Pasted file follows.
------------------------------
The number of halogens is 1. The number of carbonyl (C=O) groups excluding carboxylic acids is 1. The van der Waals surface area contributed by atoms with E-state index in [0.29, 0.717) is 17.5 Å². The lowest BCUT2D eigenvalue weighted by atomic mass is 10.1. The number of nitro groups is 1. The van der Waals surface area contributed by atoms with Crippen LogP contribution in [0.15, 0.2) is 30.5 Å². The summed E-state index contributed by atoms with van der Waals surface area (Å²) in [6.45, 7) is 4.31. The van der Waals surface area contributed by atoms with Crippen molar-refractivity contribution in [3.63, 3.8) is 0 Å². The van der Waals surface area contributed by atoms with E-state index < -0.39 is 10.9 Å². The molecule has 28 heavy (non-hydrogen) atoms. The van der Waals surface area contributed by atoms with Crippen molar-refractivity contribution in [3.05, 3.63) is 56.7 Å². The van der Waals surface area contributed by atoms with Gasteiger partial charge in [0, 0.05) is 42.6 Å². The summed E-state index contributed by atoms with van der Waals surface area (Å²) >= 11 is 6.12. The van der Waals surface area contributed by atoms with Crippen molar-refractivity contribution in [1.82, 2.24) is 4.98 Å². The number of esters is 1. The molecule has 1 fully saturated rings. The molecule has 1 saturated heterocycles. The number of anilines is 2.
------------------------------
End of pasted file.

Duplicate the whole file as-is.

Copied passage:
The number of halogens is 1. The number of carbonyl (C=O) groups excluding carboxylic acids is 1. The van der Waals surface area contributed by atoms with E-state index in [0.29, 0.717) is 17.5 Å². The lowest BCUT2D eigenvalue weighted by atomic mass is 10.1. The number of nitro groups is 1. The van der Waals surface area contributed by atoms with Crippen LogP contribution in [0.15, 0.2) is 30.5 Å². The summed E-state index contributed by atoms with van der Waals surface area (Å²) in [6.45, 7) is 4.31. The van der Waals surface area contributed by atoms with Crippen molar-refractivity contribution in [3.63, 3.8) is 0 Å². The van der Waals surface area contributed by atoms with E-state index < -0.39 is 10.9 Å². The molecule has 28 heavy (non-hydrogen) atoms. The van der Waals surface area contributed by atoms with Crippen molar-refractivity contribution in [3.05, 3.63) is 56.7 Å². The van der Waals surface area contributed by atoms with Gasteiger partial charge in [0, 0.05) is 42.6 Å². The summed E-state index contributed by atoms with van der Waals surface area (Å²) >= 11 is 6.12. The van der Waals surface area contributed by atoms with Crippen molar-refractivity contribution in [1.82, 2.24) is 4.98 Å². The number of esters is 1. The molecule has 1 fully saturated rings. The molecule has 1 saturated heterocycles. The number of anilines is 2.